Uzbekneftegaz liquidity is heavily distorted with poor recovery of receivables from customers. Below market pricing for gas discouraged efficient use of energy in Uzbekistan and eventually made the total energy sector unsustainable. At present, Uzbekneftegaz collects only half of receivables for gas delivered to domestic consumers. In 2017, the government piloted an installation of advanced metering for residential consumers in selected regions and created a bureau of compulsory enforcement under the General Prosecutor's Office to recover debts for utilities including gas and electricity. To strengthen financial discipline and reduce operating expenses of Uzbekneftegaz, the government made significant staff cuts (over 30%) in its distribution subsidiaries. However, these efforts have only limited impact in receivable collections to an average rate of 65% and no significant improvements on the financial sustainability of Uzbekneftegaz.

Project Rationale and Linkage to Country/Regional Strategy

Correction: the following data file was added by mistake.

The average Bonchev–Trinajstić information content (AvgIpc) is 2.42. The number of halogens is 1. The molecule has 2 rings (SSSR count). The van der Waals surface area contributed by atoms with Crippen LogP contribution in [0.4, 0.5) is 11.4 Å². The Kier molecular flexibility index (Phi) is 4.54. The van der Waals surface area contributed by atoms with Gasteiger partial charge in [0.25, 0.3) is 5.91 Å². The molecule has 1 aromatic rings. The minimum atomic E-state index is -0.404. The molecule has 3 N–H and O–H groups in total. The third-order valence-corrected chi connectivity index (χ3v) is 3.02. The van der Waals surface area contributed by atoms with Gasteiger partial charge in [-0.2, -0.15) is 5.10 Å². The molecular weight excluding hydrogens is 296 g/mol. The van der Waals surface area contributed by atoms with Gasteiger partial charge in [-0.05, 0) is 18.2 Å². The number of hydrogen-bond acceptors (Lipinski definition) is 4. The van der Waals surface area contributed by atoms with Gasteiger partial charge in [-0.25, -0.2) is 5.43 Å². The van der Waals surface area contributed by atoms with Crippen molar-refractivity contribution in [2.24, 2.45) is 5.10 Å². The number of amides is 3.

In 2017, Uzbekistan initiated comprehensive economic reforms liberalizing its exchange rate to solve long-standing difficulties associated with limited access to foreign exchange and requirements to surrender foreign exchange resulted in structural and economic distortions. The liberalization of the foreign exchange regime created significant challenge to Uzbekneftegaz massively distorting its value of assets, capital structure and revenue generation under existing governance and financial management frameworks. To restore Uzbekneftegaz financial position, the government initiated comprehensive energy sector reforms aimed at strengthening corporate sustainability of Uzbekneftegaz, creating a new cost reflective pricing for gas. Through ongoing assistance, ADB supports the government in implementing these reforms and addressing sustainability of Uzbekneftegaz, including development of operational efficiency and corporate transformation plan.